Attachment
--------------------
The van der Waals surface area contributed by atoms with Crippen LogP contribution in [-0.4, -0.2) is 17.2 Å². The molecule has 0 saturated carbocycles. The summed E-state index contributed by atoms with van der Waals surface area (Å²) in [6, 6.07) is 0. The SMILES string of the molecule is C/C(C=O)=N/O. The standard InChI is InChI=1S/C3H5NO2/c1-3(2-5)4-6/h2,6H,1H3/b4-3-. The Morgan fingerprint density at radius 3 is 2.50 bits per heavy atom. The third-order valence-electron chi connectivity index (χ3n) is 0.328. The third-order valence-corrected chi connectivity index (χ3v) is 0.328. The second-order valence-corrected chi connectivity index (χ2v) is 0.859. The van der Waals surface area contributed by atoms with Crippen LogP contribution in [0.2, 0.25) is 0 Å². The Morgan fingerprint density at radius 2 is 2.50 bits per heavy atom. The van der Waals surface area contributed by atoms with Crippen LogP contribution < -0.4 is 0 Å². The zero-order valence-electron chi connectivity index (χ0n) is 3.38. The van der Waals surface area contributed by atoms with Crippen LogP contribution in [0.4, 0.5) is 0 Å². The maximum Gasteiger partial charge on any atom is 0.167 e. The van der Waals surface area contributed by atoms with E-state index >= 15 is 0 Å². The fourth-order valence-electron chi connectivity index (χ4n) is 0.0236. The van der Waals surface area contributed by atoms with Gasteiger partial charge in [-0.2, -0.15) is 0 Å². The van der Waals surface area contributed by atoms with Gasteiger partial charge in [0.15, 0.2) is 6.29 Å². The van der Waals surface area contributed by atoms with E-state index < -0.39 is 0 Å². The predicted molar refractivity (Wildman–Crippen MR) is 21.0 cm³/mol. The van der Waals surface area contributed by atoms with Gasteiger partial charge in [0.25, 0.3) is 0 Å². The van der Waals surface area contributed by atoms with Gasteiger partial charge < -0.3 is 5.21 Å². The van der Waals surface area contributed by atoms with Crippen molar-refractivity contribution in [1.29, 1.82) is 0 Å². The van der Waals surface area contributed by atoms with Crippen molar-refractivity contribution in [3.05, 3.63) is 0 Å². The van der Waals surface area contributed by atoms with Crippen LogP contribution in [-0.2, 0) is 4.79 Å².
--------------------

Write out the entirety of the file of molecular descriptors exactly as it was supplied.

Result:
The van der Waals surface area contributed by atoms with Crippen LogP contribution in [-0.4, -0.2) is 17.2 Å². The molecule has 0 saturated carbocycles. The summed E-state index contributed by atoms with van der Waals surface area (Å²) in [6, 6.07) is 0. The SMILES string of the molecule is C/C(C=O)=N/O. The standard InChI is InChI=1S/C3H5NO2/c1-3(2-5)4-6/h2,6H,1H3/b4-3-. The Morgan fingerprint density at radius 3 is 2.50 bits per heavy atom. The third-order valence-electron chi connectivity index (χ3n) is 0.328. The third-order valence-corrected chi connectivity index (χ3v) is 0.328. The second-order valence-corrected chi connectivity index (χ2v) is 0.859. The van der Waals surface area contributed by atoms with Crippen LogP contribution in [0.2, 0.25) is 0 Å². The Morgan fingerprint density at radius 2 is 2.50 bits per heavy atom. The van der Waals surface area contributed by atoms with Crippen LogP contribution < -0.4 is 0 Å². The zero-order valence-electron chi connectivity index (χ0n) is 3.38. The van der Waals surface area contributed by atoms with Crippen LogP contribution in [0.4, 0.5) is 0 Å². The maximum Gasteiger partial charge on any atom is 0.167 e. The van der Waals surface area contributed by atoms with E-state index >= 15 is 0 Å². The fourth-order valence-electron chi connectivity index (χ4n) is 0.0236. The van der Waals surface area contributed by atoms with Gasteiger partial charge in [-0.2, -0.15) is 0 Å². The van der Waals surface area contributed by atoms with Gasteiger partial charge in [0.15, 0.2) is 6.29 Å². The van der Waals surface area contributed by atoms with E-state index < -0.39 is 0 Å². The predicted molar refractivity (Wildman–Crippen MR) is 21.0 cm³/mol. The van der Waals surface area contributed by atoms with Gasteiger partial charge in [0.25, 0.3) is 0 Å². The van der Waals surface area contributed by atoms with Gasteiger partial charge < -0.3 is 5.21 Å². The van der Waals surface area contributed by atoms with Crippen molar-refractivity contribution in [1.29, 1.82) is 0 Å². The van der Waals surface area contributed by atoms with Crippen molar-refractivity contribution in [3.05, 3.63) is 0 Å². The van der Waals surface area contributed by atoms with Crippen LogP contribution in [-0.2, 0) is 4.79 Å².